Caprice Gallagher is a fan of Hannah Brishen. In fact, she has a crush on the tall singer, but who hasn’t? Caprice would never dare approach Hannah at a concert, too much competition making the effort not worth the probably humiliating result.
It comes as a big surprise, then, when Hannah initiates a contact, and not just for a quicky backstage; in fact she seems relieved and a little incredulous at learning that Caprice is single. She begins to court her,
and the reader sighs in blissful expectation of a romance unfolding.
Why then did Cheyne put out an explicit warning about violence and intensity?
There’s this woman, Annie, Hannah’s Ex, who cautions Caprice, “Be Careful. She’ll hurt you.” Apparently she is in violation of a restraining order, but then she also seems frightened by Hannah…
It turns out that Hannah likes to be in control, to put it mildly. She also likes increasingly rough sex, and so the relationship goes on a downward spiral.
The story does, thankfully, not end in dispair, but it is not what I would call a comfortable read. Don’t misunderstand, it is excellently written, meeting the high standards I’ve come to expect from this authoress. But the subject matter may not be for everyone. As Cheyne herself says, “If it helps raise awareness, then I guess there was a reason my muse made me go to the dark side.”
You have been warned. Other than that, highly recommended reading.
I'd like to know anonymous' reasons, too. I don't mind getting a bad review but it helps to know why. I can understand people not liking a story but it helps to know why, just like it helps to know why someone liked a story. How did the story become flat? What would have made it better? Is it that the Uber Gabrielle character didn't redeem the Uber Xena character in the end? It's easy to say you don't like something but give something more than a generic reason. That helps me write better and it also helps potential readers not just arbitrarily turn away from reading it and giving it a chance.Cheyne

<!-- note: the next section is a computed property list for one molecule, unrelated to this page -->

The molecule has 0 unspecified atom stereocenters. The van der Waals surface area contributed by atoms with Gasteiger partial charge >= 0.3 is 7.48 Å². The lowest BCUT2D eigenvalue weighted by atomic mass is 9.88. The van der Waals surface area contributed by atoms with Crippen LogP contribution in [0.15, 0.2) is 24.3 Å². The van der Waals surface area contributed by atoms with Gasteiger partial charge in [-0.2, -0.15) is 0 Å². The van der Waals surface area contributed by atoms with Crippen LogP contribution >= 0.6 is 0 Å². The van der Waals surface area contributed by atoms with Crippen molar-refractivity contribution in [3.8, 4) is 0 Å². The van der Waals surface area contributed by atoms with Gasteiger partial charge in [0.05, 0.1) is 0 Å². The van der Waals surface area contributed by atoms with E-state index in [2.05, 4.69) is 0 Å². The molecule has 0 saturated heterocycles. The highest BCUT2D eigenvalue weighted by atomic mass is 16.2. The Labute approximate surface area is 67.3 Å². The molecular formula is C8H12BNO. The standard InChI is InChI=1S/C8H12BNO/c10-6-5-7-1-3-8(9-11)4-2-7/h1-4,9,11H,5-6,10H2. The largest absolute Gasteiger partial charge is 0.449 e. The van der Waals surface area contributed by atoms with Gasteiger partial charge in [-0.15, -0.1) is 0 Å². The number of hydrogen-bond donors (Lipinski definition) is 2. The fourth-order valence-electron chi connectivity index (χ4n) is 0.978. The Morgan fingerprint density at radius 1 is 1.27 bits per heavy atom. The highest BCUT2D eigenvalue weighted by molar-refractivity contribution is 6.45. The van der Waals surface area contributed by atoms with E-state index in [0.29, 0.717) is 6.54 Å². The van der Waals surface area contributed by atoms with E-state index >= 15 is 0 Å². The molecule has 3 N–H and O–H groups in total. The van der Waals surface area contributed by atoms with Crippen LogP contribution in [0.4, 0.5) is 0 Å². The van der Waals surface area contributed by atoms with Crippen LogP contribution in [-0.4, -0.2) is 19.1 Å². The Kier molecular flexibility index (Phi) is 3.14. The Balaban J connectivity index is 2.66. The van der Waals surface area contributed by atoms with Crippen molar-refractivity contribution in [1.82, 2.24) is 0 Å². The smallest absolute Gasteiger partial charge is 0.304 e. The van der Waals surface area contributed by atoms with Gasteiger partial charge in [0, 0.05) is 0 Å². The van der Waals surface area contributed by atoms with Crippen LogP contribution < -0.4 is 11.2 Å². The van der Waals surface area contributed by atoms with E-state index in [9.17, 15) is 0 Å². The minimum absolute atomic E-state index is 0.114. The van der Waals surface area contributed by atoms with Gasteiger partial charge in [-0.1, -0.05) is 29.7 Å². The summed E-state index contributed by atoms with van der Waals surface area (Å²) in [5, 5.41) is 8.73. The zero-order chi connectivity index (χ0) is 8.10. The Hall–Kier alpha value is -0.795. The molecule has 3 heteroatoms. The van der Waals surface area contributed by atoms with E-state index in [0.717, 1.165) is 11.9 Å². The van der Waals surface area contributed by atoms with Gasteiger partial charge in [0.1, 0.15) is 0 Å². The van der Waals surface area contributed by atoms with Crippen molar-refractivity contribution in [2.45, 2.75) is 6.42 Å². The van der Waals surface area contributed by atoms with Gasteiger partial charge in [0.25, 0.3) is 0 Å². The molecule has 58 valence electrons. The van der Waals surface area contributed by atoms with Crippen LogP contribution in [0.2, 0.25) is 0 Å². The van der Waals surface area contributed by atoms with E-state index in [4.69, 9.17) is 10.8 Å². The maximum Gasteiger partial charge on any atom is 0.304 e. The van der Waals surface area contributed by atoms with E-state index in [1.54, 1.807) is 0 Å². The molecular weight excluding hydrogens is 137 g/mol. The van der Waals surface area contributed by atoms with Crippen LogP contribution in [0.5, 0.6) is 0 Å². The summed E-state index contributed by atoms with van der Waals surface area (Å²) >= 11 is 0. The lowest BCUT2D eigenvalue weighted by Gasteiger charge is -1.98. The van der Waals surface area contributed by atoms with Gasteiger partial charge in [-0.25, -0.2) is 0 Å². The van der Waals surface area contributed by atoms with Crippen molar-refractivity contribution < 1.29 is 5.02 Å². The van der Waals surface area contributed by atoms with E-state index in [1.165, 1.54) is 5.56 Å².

I liked the story. It is a abuse in any relationship is a horrible thing, but Cheyne does a credible job in presenting a difficult subject. I am very glad for the trigger warning at the beginning as the abuse is uncomfortable to read. I am also biased as I live in the location about which she writes and found it enjoyable to try to figure out the different places to which she referred. I look forward to Cheyne's works and appreciate the effort that she put into this one.
@anon:> everybody has an opinion, that's just mine.Well, yes… but I'm becoming intrigued. Just at what point did the story turn 'flat' for you? I admit that this is a selfish question, because I would like to be aware of such a thing in my own writings. Always willing to learn, and I mean it. Might also help me write better reviews.
That's the thing – it IS something I care about. And this is why I got so anxious and displeased with the end result. The story had so much potential the first chapter or two, the characters were quite believable and the interactions – entertaining.. And then all of a sudden that disappeared, and the story became just flat. And yes, of course, everybody has an opinion, that's just mine.
@anon: I never review a story I don't like, so it's hardly surprising that we don't see eye to eye on this one… I especially liked how Cheyne allowed the perception of Hannah to develop, laying clues that can only be understood in hindsight. You are certainly entitled to your opinion, but "only the idea was worth much"? There's quite a bit more to the story, even if it's perhaps sth you don't care for.
Seriously, this story is really bad.. the dialogue, the characters' dynamics.. I'd say only the idea was worth much. However, the realisation and the end result – not.
Too beastly for my taste ;-), but I loved Cheynes "In The Light of Day" and the sequels.UK